A rover dived to the bottom of the ocean — again. 15 photos show what it discovered.

Back in 2016, this is what we saw on the ocean floor.

‌Image courtesy of NOAA Office of Ocean Exploration and Research, 2016 Deepwater Exploration of the Marianas.

It was found by this little dude:


Image courtesy of the NOAA Office of Ocean Exploration and Research, 2017 American Samoa.

That's the Deep Discoverer remotely operated vehicle, or ROV, that lives on the Okeanos Explorer, a NOAA research ship that studies the oceans and climate change. The ship's expedition last year to the Mariana Islands revealed an unfortunate sight — beer cans, plastic bags, and other man-made trash littering the sea floor.

This year, the ship's gone out again. The good news: So far, none of its daily updates has included cans of processed meat.

Instead, its deepwater dives off the coast of American Samoa and various marine protected areas have revealed an amazing menagerie of ocean critters.

1. Creatures like this long-armed squid photographed off the coast of Swains Island.

‌Image courtesy of the NOAA Office of Ocean Exploration and Research, Discovering the Deep: Exploring Remote Pacific MPAs.‌

2. This might look like a bit of rubbish, but trust me, it's a barrel sponge and it's very much alive.

Image courtesy of the NOAA Office of Ocean Exploration and Research, Discovering the Deep: Exploring Remote Pacific MPAs.

It fell over though. Oh, pathos!

3. A pair of sixgill sharks out for a swim together.‌

Image courtesy of the NOAA Office of Ocean Exploration and Research, Discovering the Deep: Exploring Remote Pacific MPAs.‌

4. A little oreo fish!

Image courtesy of the NOAA Office of Ocean Exploration and Research, Discovering the Deep: Exploring Remote Pacific MPAs.

Unfortunately (fortunately?) they don't have anything to do with the cookies. Their scientific genus Oreosoma means "mountain body." They got the name because of all their little spikes.

5. But the ocean's much stranger than a fish whose name sounds like a cookie. Check out this ridiculous crinoid.

Image courtesy of the NOAA Office of Ocean Exploration and Research, Discovering the Deep: Exploring Remote Pacific MPAs.

Though it might look like the worst bouquet ever, crinoids are, in fact, animals related to starfish.

6. Or this shrimp hiding in a glass sponge.

Image courtesy of the NOAA Office of Ocean Exploration and Research, Discovering the Deep: Exploring Remote Pacific MPAs.

It looks like the cover art of a science-fiction novel.

7. Ever seen an octopus egg case?

Image courtesy of the NOAA Office of Ocean Exploration and Research, Discovering the Deep: Exploring Remote Pacific MPAs.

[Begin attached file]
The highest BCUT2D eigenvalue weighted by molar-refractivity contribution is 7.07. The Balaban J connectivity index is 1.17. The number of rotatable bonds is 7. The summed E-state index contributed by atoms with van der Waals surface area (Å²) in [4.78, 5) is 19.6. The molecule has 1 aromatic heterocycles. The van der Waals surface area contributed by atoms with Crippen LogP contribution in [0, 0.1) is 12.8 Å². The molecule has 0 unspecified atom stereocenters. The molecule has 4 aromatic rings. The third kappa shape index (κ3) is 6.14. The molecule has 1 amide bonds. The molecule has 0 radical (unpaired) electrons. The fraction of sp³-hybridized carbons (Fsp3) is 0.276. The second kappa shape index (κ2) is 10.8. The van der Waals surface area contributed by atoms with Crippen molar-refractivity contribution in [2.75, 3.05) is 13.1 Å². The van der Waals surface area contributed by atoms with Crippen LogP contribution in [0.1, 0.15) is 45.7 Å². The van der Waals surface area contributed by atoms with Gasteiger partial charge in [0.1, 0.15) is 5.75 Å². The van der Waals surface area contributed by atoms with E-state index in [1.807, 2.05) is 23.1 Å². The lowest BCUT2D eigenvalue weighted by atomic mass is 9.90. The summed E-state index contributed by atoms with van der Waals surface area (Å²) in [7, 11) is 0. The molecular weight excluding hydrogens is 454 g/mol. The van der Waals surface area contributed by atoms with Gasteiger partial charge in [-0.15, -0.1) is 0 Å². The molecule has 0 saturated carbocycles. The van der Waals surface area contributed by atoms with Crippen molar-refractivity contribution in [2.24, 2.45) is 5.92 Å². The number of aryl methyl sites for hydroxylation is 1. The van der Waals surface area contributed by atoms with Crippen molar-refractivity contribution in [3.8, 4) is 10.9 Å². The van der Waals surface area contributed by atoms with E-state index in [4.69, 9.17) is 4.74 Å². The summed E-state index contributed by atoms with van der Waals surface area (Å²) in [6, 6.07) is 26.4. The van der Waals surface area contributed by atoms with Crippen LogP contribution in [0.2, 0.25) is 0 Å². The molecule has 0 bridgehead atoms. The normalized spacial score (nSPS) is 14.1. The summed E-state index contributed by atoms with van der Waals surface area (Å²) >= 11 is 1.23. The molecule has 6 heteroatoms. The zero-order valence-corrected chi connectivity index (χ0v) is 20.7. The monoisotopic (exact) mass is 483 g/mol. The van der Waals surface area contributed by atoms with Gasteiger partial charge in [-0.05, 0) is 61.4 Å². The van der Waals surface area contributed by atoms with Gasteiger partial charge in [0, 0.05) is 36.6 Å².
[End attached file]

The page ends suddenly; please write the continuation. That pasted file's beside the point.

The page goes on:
The brown sac is the outer case, while the purple dangly bit is what's known as the chorion and hides the embryo.

8. Maybe it'll grow up to look like this magnificent specimen.

Image courtesy of the NOAA Office of Ocean Exploration and Research, Discovering the Deep: Exploring Remote Pacific MPAs.

The rare Grimpoteuthis, also known as the Dumbo octopus, uses the flaps on the side of it's head to swim through the water.

9. Or check out this ... what is this? A sea cucumber? Jerry, is this a sea cucumber?

Image courtesy of the NOAA Office of Ocean Exploration and Research, Discovering the Deep: Exploring Remote Pacific MPAs.

Jerry says it is and belongs to the Psychropotes genus. Thanks, Jerry!

10. Not all sea cucumbers look like God's rough drafts though. Check out this elegant swimmer.

Image courtesy of the NOAA Office of Ocean Exploration and Research, Discovering the Deep: Exploring Remote Pacific MPAs.

This little one will likely spend it's entire life swimming around, catching food from the currents.

11. Scientists couldn't decide whether these crabs were fighting or flirting.

Image courtesy of the NOAA Office of Ocean Exploration and Research, Discovering the Deep: Exploring Remote Pacific MPAs.

Spotted nearly 2,500 feet below the surface, this hand-holding could be either premating behavior or aggression.

12. This shrimp was definitely guilty of murder though. It was a murdering shrimp. The murdershrimp.

Image courtesy of the NOAA Office of Ocean Exploration and Research, Discovering the Deep: Exploring Remote Pacific MPAs.

It totally caught and ate a fish on camera. Listen man, I don't want any trouble. You can have that fish; just leave me and my family alone.

13. Let's leave the murdershrimp behind and focus on something a bit more wholesome, like this cute little jellyfish.

Image courtesy of the NOAA Office of Ocean Exploration and Research, Discovering the Deep: Exploring Remote Pacific MPAs.

Scientists spotted this little Narcomedusae jelly about 1,800 feet down.

14. OK, enough of the cute. Time for monsters again. Meet the chimaera.

Image courtesy of the NOAA Office of Ocean Exploration and Research, Discovering the Deep: Exploring Remote Pacific MPAs.

Chimaeras, also known as ghost fish, are related to sharks and live on the deep ocean floor. This one was found more than a mile under the surface.

15. Believe it or not, that wasn't the weirdest looking fish they found. You've really got to see this armored searobin in motion.

It's like a fish trying to cosplay as a Star Wars A-wing.

The ocean is full of such amazing life. But here's the thing: The trash is still out there too.

Those beer cans and Spam containers haven't gone away. Nobody's going along the Mariana trench with a recycling bag. And there are more subtle ways our waste affects the ocean as well. A study published in February 2017, for instance, found man-made chemicals invading the bodies of even the deepest ocean fauna.